bComparison between the general population and the bleeding groups.

When comparing these groups to the general population, both bleeding groups had significantly higher rates of induction of labor (15.4% in the general population, p < 0.001), and NICU admission (2.6% in the general population, p < 0.001). Additionally, the post-partum hemorrhage rate was significantly higher in the bleeding unrelated to coitus group compared to the general population (p < 0.001). The mode of delivery also differed significantly between the bleeding groups and the general population (p < 0.001). Birth weights were significantly lower in both bleeding groups compared to the general population (3,249 ± 489 g in the general population, p < 0.001). Third and fourth-degree perineal lacerations were rare and not significantly different between the two bleeding groups but significantly higher in the general population (0.3%, p < 0.001).

In analyzing the outcomes among women with PCB compared to the general population, the odds of induction of labor were significantly higher with an odds ratio of 3.03 (95% CI: 1.50–6.13, p = 0.002). However, the odds ratios for unplanned cesarean delivery (1.67, 95% CI: 0.64–4.36, p = 0.2923), postpartum hemorrhage (0.67, 95% CI: 0.09–4.91, p = 0.6946), and NICU admission (1.17, 95% CI: 0.16–8.54, p = 0.8793) were not statistically significant. This suggests that women with PCB have a higher likelihood of requiring induction of labor, but no significant differences were observed in the rates of unplanned cesarean delivery, postpartum hemorrhage, or NICU admissions compared to the general population.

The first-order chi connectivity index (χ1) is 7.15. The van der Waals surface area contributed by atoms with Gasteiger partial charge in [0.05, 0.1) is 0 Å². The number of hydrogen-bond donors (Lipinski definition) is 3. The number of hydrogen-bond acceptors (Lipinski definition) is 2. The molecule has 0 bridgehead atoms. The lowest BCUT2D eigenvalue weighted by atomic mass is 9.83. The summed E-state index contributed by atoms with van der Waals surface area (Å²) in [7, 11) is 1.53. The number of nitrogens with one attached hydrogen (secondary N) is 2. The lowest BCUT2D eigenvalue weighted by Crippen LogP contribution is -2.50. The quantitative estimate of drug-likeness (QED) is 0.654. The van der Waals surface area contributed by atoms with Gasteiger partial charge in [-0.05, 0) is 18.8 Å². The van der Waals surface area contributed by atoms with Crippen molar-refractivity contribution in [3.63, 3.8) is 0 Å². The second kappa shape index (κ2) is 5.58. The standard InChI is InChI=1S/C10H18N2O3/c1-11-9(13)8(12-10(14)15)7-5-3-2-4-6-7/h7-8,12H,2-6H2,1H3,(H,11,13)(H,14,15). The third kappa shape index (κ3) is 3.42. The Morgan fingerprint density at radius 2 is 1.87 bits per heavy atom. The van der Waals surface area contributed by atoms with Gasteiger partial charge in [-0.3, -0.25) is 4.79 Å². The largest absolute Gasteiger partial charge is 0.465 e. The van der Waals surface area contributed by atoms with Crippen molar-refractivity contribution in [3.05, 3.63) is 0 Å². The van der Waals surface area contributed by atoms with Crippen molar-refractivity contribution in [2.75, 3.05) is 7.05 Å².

The present retrospective cohort study aimed to evaluate the impact of third-trimester PCB on pregnancy outcomes. The results of this study suggest that third-trimester PCB is a risk factor for preterm delivery, with rates similar to other causes of third-trimester bleeding but significantly higher than the parturient population without bleeding. These findings challenge the assumption that PCB is benign and underscore the need for further research on its clinical significance and management.

The mechanisms behind the increased risk of preterm delivery in the presence of PCB are not well understood. Potential contributing factors may include uterine contractions or cervical changes following sexual intercourse, or underlying uterine or cervical abnormalities that predispose to bleeding and preterm delivery. It is possible that these mechanisms may operate independently or interact with one another to increase the risk of preterm delivery in the presence of PCB. Further studies are needed to identify the specific mechanisms behind this increased risk and to determine potential strategies for mitigating it.

In our study, one key area that warrants further investigation is the role of placenta previa. The prevalence of “low-lying placenta,” which includes placenta previa, was 2.9% in the PCB group and 10.2% in the bleeding unrelated to coitus group. Although these differences were not statistically significant (p value = 0.328), the sample size was relatively small. Placenta previa could be a confounding factor.